5 Ways I Learned How to Stay Motivated to Workout
He paces back and forth like an excitable dog. With just a minor gesture, his arms kind of pump up and down to get the adrenaline going. He keeps telling himself this is it, this is it. He finally stops pacing, gets his game face on and approaches the bar. He sets his feet in the proper stance, pushes his hips out, and firmly grasps the bar. If you were to try and drag him out of the room, you’d end up dragging him and the bar. This is happening and no one can stop him.
He holds his breath, grits his teeth and then begins to pull on the bar only to find that his arms rip out of the socket! And he topples backwards in a violent heap. His arms remain attached to the bar and stick straight up. It’s a scene that would stop anyone dead in their tracks.
Luckily he’s made of plastic. And this happened in a cartoon.
If you’re a movie buff, you know I’m referring to a scene from Toy Story and not talking about one of my personal training clients. In the movie, Mr. Potato Head tries to deadlift a barbell made from tinker toys. It has relevance though because I wasn’t always motivated to workout. I use to putz around the gym. I avoided deadlifting because I literally thought my 150 pound frame would snap in half just like our friend Mr. Potato.
But being a personal trainer required that I always be on my A-game. After all, I can’t expect my clients to do something I haven’t done before. Some trainer I’d be! So I had to dig deep and figure out ways to stay pumped up. Forty pounds later while being faster and stronger, I’d say I learned a thing or two.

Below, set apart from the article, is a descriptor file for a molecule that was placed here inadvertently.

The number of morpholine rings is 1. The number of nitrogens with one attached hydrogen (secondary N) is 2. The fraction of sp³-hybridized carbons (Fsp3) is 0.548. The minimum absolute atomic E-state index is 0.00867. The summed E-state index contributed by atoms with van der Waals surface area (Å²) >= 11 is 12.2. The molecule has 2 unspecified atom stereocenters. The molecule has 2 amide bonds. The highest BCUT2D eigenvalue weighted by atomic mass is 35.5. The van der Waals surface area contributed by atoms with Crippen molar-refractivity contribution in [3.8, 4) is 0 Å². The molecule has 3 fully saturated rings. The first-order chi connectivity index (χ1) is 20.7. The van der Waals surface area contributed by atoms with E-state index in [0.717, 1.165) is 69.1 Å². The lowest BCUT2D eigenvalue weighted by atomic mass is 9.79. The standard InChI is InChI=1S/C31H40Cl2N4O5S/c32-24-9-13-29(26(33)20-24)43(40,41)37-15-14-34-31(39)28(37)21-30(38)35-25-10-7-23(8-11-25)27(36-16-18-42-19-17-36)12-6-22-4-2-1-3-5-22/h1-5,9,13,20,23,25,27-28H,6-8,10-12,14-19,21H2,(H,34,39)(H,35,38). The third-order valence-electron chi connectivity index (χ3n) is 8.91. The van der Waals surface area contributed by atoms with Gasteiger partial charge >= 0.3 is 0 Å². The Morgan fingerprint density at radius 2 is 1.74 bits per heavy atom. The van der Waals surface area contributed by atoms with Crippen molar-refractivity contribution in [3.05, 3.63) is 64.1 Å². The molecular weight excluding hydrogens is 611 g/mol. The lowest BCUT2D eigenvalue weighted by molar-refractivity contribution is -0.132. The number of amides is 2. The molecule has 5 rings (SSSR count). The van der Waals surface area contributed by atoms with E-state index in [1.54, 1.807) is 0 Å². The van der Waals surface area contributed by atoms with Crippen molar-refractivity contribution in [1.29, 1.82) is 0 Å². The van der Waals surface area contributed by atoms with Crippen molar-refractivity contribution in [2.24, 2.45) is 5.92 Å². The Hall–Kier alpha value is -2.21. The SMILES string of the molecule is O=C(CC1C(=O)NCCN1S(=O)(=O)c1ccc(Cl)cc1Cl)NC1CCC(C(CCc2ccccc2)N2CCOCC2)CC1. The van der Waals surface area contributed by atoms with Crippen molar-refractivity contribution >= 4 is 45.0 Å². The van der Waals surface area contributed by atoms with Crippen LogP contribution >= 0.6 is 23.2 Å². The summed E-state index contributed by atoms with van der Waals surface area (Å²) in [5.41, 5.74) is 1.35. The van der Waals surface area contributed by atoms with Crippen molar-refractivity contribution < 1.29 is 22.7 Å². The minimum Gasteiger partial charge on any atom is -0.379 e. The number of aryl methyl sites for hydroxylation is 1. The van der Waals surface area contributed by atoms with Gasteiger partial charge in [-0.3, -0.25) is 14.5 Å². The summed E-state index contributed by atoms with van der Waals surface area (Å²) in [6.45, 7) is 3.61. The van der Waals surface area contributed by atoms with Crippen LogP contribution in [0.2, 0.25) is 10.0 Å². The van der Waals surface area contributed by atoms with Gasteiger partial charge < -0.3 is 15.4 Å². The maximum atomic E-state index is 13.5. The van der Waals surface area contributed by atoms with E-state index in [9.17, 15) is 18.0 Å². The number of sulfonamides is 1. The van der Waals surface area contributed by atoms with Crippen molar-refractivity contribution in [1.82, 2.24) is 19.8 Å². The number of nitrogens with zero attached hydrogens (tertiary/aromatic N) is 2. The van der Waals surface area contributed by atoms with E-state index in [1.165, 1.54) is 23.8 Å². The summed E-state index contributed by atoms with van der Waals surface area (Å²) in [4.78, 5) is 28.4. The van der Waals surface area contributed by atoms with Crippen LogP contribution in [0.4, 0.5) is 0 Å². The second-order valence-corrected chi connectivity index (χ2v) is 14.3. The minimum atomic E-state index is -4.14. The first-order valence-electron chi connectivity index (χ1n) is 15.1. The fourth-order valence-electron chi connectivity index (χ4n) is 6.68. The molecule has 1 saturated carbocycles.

So here are some simple ways that I learned to stay motivated to workout.
- Light at the end of the tunnel. Regardless of my goal, I usually do three weeks of hard work with one week of easy training, or what we call a “deload.” This means that I can’t screw around. I have three weeks to do something I’ve never done before. Maybe I run a 400 meter faster than before or set a new 10 rep back squat. No matter what, I have to set a personal record. It also reminds me that after all this hard work I can look forward to a breather.
- Small Progressions. Week to week features a 2% increase in something. I may increase the load on the bar or decrease rest time. Maybe I add a set of 100 meter sprints. It reminds me of the “three week rule” while telling my body that I’m constantly doing more work.
- Measurements. Results keep you motivated. They also keep you honest. I frequently perform assessments on myself to test vertical jump along with any increases in muscle mass. A lack of results means I either slacked off or didn’t program myself right. Any type of gain goes right into the incentive bucket to keep moving forward.
- End of the week cheat meal. A cheat meal in the middle of the week just feels wrong to me. I don’t want to squat while having some pizza sit in my gut. But placing it at the end of a training week isn’t necessarily a “reward” (never reward yourself with food!), but it’s a chance to get away from the training world for a little bit of time.
- Something new. Each training block incorporates something brand new. It has to be sensible to my goals, so just trying anything for the sake of change is a bad idea. But maybe I try a new exercise pairing like battle ropes and burpees, or try doing pause work in the bottom of a front squat. It prevents boredom and also helps with the concept of constantly progressing.
Lacking the motivation to workout? Give some of these techniques a try and I guarantee your body will experience changes.